Amy Lau Design
In the 1960s the crisp, understated (Shaker-like) Danish furniture made by Hans Wegner (whose seat is shown here), Børge Mogensen and Arne Jacobsen delighted the design world. Danish contemporary furniture, completed only using a sandpaper rubdown or linseed oil and embellished sparingly with organic materials like leather, linen and cotton, was a wabi-sabi counterpoint within an environment cluttered with all the new plastics and vinyls. A softer, more human minimalism was born.
Amy Lau Design
In the 1940s Knoll furniture business began distributing Pennsylvania craftsman George Nakashima’s polished cherrywood tables and softly geometric chairs.
Nakashima’s furniture (like the side table and chair shown here) was museum caliber, but he refused to treat it as precious. “A certain amount of scratching and denting adds personality to a bit,” Nakashima composed in The Soul of a Tree. “In the trade, surface marring is known as painful; in our family it is ‘Kevinizing,’ following our son who could, if young, ‘antique’ furniture in record time. To me, there is not anything quite so uninteresting as a glowing, perfectly smooth surface which seems like it’s never been used.”
Nakashima’s daughter, Mira, explained how wabi-sabi influenced him (and continues to guide the work of his studio following his passing) in a recent interview. “We rely entirely on the organic shapes and colors of the wood to inspire and decide the course of the job, and never use artificial colors or shiny finishes,” she said.
Back in 1960 House Beautiful magazine released among its most well-known topics of all time, focusing on wabi-sabi’s close cousin, a spare, controlled style called shibui. Shibui is the ancient Japanese art of not too much, of quiet elegance throughout economy of means.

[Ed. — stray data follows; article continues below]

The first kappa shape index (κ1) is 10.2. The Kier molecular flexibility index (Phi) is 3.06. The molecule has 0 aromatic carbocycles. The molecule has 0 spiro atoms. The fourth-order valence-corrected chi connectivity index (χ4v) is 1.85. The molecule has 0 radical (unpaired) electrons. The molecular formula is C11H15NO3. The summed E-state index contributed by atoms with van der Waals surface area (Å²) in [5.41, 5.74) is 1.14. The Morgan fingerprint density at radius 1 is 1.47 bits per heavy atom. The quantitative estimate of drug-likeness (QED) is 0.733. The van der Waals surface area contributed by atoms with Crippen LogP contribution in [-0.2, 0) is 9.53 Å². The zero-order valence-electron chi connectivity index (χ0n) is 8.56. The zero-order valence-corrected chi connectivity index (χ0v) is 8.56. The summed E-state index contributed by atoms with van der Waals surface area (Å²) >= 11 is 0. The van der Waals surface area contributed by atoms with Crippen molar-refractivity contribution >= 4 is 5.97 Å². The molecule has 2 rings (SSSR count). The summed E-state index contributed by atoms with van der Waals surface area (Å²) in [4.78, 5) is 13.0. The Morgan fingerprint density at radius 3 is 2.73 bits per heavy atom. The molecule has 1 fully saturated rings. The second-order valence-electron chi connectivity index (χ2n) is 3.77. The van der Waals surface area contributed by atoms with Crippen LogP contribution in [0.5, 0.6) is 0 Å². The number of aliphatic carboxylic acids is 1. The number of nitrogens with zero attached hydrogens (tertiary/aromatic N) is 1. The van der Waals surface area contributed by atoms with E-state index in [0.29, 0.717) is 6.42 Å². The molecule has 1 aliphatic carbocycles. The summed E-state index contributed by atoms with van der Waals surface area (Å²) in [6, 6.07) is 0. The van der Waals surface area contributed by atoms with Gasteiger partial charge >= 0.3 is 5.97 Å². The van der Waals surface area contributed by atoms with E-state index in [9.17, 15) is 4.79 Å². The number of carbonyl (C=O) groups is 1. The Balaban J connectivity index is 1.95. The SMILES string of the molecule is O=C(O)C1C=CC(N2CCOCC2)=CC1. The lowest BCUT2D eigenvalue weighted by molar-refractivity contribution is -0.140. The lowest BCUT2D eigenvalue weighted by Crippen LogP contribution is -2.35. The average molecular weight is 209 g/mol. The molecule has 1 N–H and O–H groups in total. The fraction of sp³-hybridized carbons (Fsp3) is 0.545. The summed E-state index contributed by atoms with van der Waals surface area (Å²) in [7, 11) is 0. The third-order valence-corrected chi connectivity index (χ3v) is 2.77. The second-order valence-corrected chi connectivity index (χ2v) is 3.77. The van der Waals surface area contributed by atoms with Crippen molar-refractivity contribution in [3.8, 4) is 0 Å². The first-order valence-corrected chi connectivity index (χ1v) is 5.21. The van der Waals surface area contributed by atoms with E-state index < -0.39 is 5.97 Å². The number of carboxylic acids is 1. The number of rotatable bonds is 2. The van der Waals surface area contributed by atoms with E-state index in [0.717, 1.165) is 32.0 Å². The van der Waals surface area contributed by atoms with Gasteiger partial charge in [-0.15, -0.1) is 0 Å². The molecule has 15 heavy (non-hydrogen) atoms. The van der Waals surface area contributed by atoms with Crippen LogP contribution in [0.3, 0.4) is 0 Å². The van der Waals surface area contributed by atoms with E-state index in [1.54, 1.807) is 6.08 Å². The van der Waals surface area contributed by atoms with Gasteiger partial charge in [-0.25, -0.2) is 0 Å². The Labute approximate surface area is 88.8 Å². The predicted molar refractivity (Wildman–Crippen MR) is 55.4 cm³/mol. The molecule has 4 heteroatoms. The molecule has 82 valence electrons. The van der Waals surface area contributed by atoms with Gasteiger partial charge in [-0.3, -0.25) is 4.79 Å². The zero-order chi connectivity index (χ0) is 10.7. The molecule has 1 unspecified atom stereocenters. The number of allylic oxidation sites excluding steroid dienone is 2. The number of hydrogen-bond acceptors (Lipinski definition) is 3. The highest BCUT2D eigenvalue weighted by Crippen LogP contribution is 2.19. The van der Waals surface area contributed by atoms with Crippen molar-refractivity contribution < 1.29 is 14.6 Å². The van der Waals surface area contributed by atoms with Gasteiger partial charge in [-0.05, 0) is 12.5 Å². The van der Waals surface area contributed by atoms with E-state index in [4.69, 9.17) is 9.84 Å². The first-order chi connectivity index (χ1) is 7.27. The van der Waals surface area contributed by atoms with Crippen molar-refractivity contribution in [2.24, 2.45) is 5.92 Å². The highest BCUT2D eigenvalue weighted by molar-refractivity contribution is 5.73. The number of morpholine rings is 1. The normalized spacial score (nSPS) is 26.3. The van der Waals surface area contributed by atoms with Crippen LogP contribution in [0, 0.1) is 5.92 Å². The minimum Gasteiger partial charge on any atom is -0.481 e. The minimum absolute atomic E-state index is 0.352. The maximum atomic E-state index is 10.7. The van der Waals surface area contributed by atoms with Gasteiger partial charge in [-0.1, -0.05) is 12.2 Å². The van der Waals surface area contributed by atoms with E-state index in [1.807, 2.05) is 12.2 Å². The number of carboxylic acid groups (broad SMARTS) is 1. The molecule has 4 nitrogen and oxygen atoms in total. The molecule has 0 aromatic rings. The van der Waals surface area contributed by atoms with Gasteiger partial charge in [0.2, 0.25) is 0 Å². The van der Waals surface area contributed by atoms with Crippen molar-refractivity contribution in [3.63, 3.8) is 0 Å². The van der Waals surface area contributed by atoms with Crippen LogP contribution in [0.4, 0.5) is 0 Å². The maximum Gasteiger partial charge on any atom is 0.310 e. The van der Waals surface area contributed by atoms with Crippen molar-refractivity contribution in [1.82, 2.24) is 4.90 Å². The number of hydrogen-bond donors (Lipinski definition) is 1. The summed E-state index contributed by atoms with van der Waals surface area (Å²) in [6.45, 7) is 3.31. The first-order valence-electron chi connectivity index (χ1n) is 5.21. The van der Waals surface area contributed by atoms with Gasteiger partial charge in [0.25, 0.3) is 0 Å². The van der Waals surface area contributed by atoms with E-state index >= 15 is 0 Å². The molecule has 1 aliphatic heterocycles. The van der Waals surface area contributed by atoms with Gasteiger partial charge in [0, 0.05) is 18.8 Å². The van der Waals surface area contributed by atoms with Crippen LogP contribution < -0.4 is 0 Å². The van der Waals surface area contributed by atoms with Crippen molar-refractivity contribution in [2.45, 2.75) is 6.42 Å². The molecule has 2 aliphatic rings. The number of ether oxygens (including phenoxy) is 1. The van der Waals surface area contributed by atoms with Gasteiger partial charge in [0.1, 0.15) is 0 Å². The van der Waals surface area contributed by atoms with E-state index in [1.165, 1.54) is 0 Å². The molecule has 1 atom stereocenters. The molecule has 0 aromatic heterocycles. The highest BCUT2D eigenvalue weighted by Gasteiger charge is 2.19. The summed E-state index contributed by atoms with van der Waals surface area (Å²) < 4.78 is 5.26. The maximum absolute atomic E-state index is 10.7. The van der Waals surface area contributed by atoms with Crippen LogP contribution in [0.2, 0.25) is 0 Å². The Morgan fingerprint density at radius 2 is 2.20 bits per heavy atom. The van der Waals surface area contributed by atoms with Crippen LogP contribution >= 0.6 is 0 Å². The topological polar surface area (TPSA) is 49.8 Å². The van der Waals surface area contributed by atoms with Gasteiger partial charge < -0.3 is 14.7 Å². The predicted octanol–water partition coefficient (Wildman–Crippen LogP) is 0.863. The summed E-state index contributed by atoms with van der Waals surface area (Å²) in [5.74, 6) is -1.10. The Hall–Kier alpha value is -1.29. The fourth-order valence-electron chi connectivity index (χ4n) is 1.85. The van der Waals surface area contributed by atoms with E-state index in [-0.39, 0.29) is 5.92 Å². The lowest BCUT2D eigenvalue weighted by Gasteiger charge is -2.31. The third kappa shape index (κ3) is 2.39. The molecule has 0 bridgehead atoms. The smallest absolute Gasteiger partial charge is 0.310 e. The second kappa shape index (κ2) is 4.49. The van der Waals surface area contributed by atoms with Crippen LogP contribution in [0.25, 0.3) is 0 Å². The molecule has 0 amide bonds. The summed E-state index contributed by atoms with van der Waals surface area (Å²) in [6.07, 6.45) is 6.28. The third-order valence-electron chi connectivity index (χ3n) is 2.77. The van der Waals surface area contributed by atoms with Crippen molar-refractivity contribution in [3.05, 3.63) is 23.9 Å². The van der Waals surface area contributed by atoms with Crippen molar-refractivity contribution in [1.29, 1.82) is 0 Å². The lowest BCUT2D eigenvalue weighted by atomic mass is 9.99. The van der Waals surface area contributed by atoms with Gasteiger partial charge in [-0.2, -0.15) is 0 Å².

The early Japanese written character for shibui known as water blockage, a sign of restraint. Shibui colors are subdued (black, black slate, dark brown and moss green), and shibuimono (“shibui items”) have a nonmechanistic, timeless beauty, according to their own presence that they are more than just pretty.
Meshing perfectly with the age’s spare, contemporary style, shibui had its second in the post–World War II United States. Baker developed a furniture line, Shumacher promoted shibui fabrics and Martin Seymour known as its line of muted, elegant paints shibui. Erwin Lambeth Company constructed the Shibui House, with burlap-covered walls, a fireplace textured with sandpaper and Danish modern furniture. “Shibui has no bounds,” said Erwin Lambeth president Kay Lambeth. “It is the unrestrained, the unobvious, the tasteful in any culture — and we have borrowed ideas from the whole world.”
To help Americans understand shibui, House Beautiful created this list of shibui items in 1960:
• 18th-century captain’s chests
• Historical American cabinets, blanket chests and trestle tables
• Oaxacan black clay jars
• Shaker furniture
• Danish furniture
• 18th-century pewter
• Salt-glazed pottery
Next up: How the Slow Design movement embraces wabi-sabi ideals.
More: Why We Love Midcentury Modern Design